747, the digital clock declared.

When I first opened my eyes on Tuesday, Sept. 11, 2001, that was the time in Oak Park, Illinois. I thought of 747 model airplanes, then briefly drifted back to sleep. As I later discovered, only a few minutes earlier a group of terrorists had crashed into a tower of the World Trade Center.

Logging onto my e-mail account shortly thereafter, the New York Times news alert caught my eye:

Tuesday, September 11, 2001 — 8:50 AM EST

A plane crashed into Manhattan’s World Trade Center this morning, causing heavy damage and fire to several floors.

A sad story, I thought, as I pictured, naively, that it was a Cessna or some other tiny plane. I went about the business of resuming work on my various journalism assignments.

Then came another New York Times missive. The subject line: “News Alert: Second Plane Crashes Into World Trade Center.”

What stopped me short—and let me know that this was dreadfully more than just another sad story—wasn’t the subject line’s contents, horrific as they were. It was the top line of the email text:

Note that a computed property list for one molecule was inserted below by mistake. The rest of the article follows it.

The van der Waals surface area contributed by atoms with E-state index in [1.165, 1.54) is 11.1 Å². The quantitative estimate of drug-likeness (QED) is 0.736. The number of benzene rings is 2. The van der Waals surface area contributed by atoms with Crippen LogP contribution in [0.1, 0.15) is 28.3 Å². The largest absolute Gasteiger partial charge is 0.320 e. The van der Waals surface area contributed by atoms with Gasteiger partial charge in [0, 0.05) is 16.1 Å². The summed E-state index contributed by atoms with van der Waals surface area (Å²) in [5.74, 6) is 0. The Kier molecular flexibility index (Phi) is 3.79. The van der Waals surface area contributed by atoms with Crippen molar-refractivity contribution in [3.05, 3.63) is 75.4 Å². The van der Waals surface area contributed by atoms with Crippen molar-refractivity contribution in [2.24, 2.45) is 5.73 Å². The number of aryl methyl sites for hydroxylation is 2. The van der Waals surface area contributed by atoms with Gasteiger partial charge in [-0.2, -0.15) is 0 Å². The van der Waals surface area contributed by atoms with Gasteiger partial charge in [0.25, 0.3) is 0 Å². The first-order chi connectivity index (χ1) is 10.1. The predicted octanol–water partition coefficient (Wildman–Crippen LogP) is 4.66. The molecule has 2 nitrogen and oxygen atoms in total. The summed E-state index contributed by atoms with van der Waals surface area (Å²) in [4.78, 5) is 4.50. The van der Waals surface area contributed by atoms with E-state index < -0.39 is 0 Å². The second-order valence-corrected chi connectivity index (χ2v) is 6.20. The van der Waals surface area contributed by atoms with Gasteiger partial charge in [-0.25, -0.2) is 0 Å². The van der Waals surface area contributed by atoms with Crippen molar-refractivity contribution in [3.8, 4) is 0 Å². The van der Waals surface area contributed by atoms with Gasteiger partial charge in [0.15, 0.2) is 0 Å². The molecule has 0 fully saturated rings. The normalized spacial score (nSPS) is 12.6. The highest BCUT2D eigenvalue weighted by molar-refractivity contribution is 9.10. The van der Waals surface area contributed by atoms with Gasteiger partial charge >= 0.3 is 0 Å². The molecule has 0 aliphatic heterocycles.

Type headline here

This oversight communicated, in a way that no properly monumental words could have, the frenzy of what was unfolding in our country.

I contacted my assignment editor at Time‘s Chicago bureau so she knew I was available to report. I couldn’t do anything about the tragedy that unfolded in New York and elsewhere, but creating something orderly–complete with words, clauses, sentences and paragraphs–felt like a much-needed dose of civilized behavior.

As anyone who has been a journalist might expect, I still have the reporting I filed later that day for the magazine. But I haven’t been able to bring myself to deleting those New York Times news alerts.

Maybe it’s because, hours before I got in front of a television set and witnessed the horror wrought by the terrorists, those emails served as my wake-up call that we had all been thrust into a new, markedly crueler world.

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